12. Archanskaïa, Elizaveta & Creel, Jérôme & Hubert, Paul, 2012. "The nature of oil shocks and the global economy," Energy Policy, Elsevier, vol. 42(C), pages 509-520.
    13. Chen, Hongtao & Liu, Li & Wang, Yudong & Zhu, Yingming, 2016. "Oil price shocks and U.S. dollar exchange rates," Energy, Elsevier, vol. 112(C), pages 1036-1048.
    14. Kilian, Lutz & Zhou, Xiaoqing, 2020. "The Econometrics of Oil Market VAR Models," CEPR Discussion Papers 14460, C.E.P.R. Discussion Papers.
    15. Knut Are Aastveit & Hilde C. Bjørnland & Leif Anders Thorsrud, 2015. "What Drives Oil Prices? Emerging Versus Developed Economies," Journal of Applied Econometrics, John Wiley & Sons, Ltd., vol. 30(7), pages 1013-1028, November.
    16. Kristie M. Engemann & Michael T. Owyang & Howard J. Wall, 2014. "Where Is An Oil Shock?," Journal of Regional Science, Wiley Blackwell, vol. 54(2), pages 169-185, March.
    17. Thomas Walther & Lanouar Charfeddine & Tony Klein, 2018. "Oil Price Changes and U.S. Real GDP Growth: Is this Time Different?," Working Papers on Finance 1816, University of St. Gallen, School of Finance.
    18. Liu, Li & Wang, Yudong & Yang, Li, 2018. "Predictability of crude oil prices: An investor perspective," Energy Economics, Elsevier, vol. 75(C), pages 193-205.
    19. Gnimassoun, Blaise & Joëts, Marc & Razafindrabe, Tovonony, 2017. "On the link between current account and oil price fluctuations in diversified economies: The case of Canada," International Economics, Elsevier, vol. 152(C), pages 63-78.
    20. Domenico Ferraro & Kenneth S. Rogoff & Barbara Rossi, 2011. "Can oil prices forecast exchange rates?," Working Papers 11-34, Federal Reserve Bank of Philadelphia.

    More about this item

    Keywords

    Oil supply shocks; Mediterranean; Growth;
    All these keywords.

    JEL classification:

    • C22 - Mathematical and Quantitative Methods - - Single Equation Models; Single Variables - - - Time-Series Models; Dynamic Quantile Regressions; Dynamic Treatment Effect Models; Diffusion Processes
    • E32 - Macroeconomics and Monetary Economics - - Prices, Business Fluctuations, and Cycles - - - Business Fluctuations; Cycles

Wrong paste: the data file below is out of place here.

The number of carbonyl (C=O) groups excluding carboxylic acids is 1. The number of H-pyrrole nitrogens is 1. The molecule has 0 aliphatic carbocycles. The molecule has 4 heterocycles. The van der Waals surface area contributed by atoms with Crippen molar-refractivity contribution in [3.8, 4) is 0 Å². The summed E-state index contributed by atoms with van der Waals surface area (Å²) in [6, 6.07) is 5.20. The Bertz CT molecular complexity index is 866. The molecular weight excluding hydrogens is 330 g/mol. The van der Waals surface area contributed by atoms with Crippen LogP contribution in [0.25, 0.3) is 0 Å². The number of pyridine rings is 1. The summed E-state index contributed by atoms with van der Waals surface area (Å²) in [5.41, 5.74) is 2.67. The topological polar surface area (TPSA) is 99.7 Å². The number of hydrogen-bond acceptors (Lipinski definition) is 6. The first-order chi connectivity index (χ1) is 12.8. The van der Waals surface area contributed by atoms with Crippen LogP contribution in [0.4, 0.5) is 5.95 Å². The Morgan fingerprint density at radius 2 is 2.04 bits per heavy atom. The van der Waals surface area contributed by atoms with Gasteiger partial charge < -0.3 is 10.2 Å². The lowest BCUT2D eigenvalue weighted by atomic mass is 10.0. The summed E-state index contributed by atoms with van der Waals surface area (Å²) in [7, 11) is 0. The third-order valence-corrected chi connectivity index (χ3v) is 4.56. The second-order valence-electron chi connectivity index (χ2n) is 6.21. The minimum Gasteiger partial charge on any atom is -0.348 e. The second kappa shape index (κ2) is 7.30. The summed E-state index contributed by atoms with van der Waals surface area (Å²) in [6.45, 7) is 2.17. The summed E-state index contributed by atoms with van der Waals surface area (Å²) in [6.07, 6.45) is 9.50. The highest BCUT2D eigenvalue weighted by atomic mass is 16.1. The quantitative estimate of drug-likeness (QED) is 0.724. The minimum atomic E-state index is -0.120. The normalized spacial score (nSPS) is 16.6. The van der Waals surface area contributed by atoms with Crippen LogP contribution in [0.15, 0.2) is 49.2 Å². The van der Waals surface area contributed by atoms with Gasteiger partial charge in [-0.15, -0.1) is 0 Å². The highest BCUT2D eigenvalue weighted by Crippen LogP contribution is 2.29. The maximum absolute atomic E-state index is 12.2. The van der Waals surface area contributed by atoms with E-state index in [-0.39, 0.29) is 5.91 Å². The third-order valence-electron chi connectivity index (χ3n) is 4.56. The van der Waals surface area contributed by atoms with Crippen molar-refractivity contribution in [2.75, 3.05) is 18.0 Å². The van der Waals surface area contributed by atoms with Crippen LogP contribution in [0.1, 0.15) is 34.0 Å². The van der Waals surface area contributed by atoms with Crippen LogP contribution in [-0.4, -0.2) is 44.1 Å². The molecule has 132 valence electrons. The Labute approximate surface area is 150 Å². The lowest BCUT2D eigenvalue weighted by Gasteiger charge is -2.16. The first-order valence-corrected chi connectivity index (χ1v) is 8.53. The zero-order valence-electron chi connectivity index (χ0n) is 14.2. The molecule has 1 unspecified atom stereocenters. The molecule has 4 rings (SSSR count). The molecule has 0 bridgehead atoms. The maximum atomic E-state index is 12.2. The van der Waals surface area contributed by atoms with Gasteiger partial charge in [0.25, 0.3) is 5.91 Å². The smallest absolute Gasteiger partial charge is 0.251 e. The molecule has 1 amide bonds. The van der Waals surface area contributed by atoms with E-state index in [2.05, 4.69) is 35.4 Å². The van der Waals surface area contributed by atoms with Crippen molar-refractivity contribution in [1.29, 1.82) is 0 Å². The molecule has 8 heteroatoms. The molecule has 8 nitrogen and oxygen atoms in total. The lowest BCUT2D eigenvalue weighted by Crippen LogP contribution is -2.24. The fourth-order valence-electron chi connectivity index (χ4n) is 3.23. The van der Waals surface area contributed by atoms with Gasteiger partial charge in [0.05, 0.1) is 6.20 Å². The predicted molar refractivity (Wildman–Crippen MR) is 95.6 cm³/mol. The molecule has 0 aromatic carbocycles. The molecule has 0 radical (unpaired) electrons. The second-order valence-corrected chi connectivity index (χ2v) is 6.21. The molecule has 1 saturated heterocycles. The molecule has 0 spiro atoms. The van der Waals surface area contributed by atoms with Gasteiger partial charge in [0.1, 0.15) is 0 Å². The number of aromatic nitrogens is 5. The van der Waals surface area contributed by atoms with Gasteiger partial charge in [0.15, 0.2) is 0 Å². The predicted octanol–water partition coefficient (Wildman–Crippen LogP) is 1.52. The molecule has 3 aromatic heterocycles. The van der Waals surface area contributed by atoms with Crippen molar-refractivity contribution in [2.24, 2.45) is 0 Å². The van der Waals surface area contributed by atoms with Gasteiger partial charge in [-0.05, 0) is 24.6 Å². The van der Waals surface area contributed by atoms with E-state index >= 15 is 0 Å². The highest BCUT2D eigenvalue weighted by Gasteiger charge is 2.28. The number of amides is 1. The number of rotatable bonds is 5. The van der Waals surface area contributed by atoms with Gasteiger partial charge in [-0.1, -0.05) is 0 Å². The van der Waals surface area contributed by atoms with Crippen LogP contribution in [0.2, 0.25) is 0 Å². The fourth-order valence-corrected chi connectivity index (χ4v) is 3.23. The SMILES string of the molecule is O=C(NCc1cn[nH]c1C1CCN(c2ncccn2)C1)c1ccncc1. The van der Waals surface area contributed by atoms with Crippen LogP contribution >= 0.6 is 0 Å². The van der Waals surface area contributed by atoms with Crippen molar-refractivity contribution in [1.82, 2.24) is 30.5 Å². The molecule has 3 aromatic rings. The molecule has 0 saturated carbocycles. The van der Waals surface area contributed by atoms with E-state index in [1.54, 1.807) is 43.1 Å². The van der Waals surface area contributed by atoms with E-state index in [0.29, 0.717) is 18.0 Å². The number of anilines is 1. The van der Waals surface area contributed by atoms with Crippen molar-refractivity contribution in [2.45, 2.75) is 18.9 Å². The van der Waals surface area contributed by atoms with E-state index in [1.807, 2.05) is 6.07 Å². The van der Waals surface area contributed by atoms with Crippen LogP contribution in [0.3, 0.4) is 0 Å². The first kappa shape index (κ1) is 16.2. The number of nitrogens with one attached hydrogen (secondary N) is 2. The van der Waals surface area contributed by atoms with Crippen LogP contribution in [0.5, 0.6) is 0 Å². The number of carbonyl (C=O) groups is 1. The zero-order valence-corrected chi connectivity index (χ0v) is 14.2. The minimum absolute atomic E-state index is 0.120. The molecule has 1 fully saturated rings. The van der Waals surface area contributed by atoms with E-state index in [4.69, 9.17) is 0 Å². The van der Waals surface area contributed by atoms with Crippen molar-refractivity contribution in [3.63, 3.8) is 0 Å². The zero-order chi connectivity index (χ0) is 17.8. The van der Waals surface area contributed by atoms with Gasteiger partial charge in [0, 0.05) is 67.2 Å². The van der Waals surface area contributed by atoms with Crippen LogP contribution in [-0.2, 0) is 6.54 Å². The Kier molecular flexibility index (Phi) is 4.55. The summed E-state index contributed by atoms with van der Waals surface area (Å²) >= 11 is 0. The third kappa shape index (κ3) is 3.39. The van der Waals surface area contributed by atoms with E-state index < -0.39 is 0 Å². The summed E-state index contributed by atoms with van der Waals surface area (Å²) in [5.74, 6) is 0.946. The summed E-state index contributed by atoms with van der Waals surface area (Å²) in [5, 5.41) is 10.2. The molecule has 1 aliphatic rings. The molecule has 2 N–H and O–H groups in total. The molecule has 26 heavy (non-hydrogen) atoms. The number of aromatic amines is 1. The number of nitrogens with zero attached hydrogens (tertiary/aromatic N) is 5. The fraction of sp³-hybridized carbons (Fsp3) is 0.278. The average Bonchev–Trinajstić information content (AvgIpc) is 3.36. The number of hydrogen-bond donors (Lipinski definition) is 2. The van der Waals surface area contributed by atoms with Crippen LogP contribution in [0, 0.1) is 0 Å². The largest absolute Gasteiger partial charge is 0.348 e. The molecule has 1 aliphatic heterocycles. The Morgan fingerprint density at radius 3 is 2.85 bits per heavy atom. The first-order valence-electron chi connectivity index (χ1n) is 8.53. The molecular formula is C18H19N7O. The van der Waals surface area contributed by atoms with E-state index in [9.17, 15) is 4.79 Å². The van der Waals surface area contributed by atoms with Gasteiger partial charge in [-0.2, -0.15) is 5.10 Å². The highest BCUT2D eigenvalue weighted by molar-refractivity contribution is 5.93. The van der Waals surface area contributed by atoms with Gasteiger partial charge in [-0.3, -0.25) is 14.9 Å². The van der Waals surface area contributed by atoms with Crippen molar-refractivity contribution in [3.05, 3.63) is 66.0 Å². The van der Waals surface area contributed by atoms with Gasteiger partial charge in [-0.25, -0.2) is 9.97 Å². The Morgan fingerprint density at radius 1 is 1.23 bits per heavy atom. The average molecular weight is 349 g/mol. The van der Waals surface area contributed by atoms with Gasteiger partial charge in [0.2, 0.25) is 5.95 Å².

• Q43 - Agricultural and Natural Resource Economics; Environmental and Ecological Economics - - Energy - - - Energy and the Macroeconomy
    • Q41 - Agricultural and Natural Resource Economics; Environmental and Ecological Economics - - Energy - - - Demand and Supply; Prices

    Statistics

    Access and download statistics

    Corrections

    All material on this site has been provided by the respective publishers and authors. You can help correct errors and omissions. When requesting a correction, please mention this item's handle: RePEc:mil:wpdepa:2015-15. See general information about how to correct material in RePEc.

    For technical questions regarding this item, or to correct its authors, title, abstract, bibliographic or download information, contact: . General contact details of provider: https://edirc.repec.org/data/damilit.html .

    If you have authored this item and are not yet registered with RePEc, we encourage you to do it here. This allows to link your profile to this item. It also allows you to accept potential citations to this item that we are uncertain about.

    If CitEc recognized a bibliographic reference but did not link an item in RePEc to it, you can help with this form .

    If you know of missing items citing this one, you can help us creating those links by adding the relevant references in the same way as above, for each refering item. If you are a registered author of this item, you may also want to check the "citations" tab in your RePEc Author Service profile, as there may be some citations waiting for confirmation.

    For technical questions regarding this item, or to correct its authors, title, abstract, bibliographic or download information, contact: DEMM Working Papers The email address of this maintainer does not seem to be valid anymore. Please ask DEMM Working Papers to update the entry or send us the correct address (email available below). General contact details of provider: https://edirc.repec.org/data/damilit.html .

    Please note that corrections may take a couple of weeks to filter through the various RePEc services.

    IDEAS is a RePEc service hosted by the Research Division of the Federal Reserve Bank of St. Louis . RePEc uses bibliographic data supplied by the respective publishers.